Do your employees need two monitors?

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Do your employees need two monitors?


If you like, you can reference this PDF, which is one of the most recent studies on how using multiple monitors changes productivity. I’ll try to summarize the article and really hit on the main points, supplementing them with my own experience.

There are some basic numbers in the article that really stand out. In one test, going from a single monitor to a dual monitor cut the time it took to perform a task from 19 minutes to 16.5 minutes. This 2.5 minutes easily adds up over the course of a day. If a person averages 3 20 minute tasks per hour, and saves 2.5 minutes per task, they will save 60 minutes over the course of the day. If you stretch this out over the course of a year, you go from roughly 260 days of work to 292. A second monitor is a small investment for an extra 32 days of productivity over the year. While these numbers are of course the ideal scenario, they were experienced in the study. Even if they were cut in half, we’re still looking at a really good increase.

Other than the raw performance increase in productivity, dual monitors are also just easier to work with. Speaking from experience, they help to cut down on feeling rushed or stressed, and make it easier to focus on the task at hand. An employee will spend less time trying to find what s/he was trying to do, and more time doing it. Personally, nothing is more frustrating to me than switching out of a window to find information I needed, only to be interrupted. With dual monitors, this isn’t a big problem, as chances are your previous task is still right there, but if you only have one screen you may find your primary task buried under a bunch of to-dos and that can make it difficult, frustrating, and stressful to try to get your work done. As business owners, you know that once employees become visibly frustrated with the tools they have to work with, it becomes much harder to get them to work productively.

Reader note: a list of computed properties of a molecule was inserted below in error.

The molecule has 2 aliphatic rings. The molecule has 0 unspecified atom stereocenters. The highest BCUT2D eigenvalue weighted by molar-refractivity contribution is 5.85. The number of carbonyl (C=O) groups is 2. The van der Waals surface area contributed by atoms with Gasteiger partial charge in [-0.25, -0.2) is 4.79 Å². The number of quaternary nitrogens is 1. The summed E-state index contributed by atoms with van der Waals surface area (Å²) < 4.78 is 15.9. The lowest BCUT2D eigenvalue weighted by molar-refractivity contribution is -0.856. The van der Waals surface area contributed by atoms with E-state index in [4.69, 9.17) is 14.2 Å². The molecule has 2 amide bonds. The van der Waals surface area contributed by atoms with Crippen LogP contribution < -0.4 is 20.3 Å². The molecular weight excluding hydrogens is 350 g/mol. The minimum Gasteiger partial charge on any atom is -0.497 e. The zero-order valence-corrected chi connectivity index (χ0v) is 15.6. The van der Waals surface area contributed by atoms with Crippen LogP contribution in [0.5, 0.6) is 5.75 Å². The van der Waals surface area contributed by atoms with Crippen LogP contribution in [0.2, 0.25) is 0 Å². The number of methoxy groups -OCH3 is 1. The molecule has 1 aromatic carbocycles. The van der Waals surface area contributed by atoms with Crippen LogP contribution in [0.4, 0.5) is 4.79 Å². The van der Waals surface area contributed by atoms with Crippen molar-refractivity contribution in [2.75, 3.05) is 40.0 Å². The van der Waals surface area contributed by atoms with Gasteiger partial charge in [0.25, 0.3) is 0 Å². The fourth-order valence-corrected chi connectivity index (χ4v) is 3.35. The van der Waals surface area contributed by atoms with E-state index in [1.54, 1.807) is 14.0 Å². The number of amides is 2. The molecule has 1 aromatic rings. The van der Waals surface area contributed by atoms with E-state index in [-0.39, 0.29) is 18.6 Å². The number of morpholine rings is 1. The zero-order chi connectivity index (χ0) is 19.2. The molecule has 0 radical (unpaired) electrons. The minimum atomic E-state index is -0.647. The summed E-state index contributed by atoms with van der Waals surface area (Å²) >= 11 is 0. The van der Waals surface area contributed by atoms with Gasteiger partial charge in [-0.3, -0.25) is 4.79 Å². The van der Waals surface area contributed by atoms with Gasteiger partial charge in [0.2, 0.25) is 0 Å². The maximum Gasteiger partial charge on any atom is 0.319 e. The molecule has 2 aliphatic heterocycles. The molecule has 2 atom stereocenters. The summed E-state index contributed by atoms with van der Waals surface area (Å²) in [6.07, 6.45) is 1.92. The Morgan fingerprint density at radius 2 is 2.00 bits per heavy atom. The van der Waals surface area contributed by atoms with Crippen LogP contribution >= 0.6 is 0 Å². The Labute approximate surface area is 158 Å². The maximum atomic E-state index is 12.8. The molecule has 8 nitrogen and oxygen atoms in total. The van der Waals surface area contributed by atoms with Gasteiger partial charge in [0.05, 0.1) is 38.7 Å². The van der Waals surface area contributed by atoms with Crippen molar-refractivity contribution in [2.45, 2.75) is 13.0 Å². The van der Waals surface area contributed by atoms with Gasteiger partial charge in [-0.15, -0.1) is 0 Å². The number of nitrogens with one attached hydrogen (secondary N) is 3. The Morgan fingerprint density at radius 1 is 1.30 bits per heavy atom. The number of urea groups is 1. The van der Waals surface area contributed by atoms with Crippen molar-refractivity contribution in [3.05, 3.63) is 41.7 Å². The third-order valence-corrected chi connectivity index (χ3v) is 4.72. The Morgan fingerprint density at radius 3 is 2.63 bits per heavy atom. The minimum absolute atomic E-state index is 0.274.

This is a short post today, but there is so little ammunition to fire against the dual-monitor argument. I can’t think of anyone whose productivity would not increase by doubling their available work space. I suppose I should note that I use 3 monitors myself. I wouldn’t have it any other way.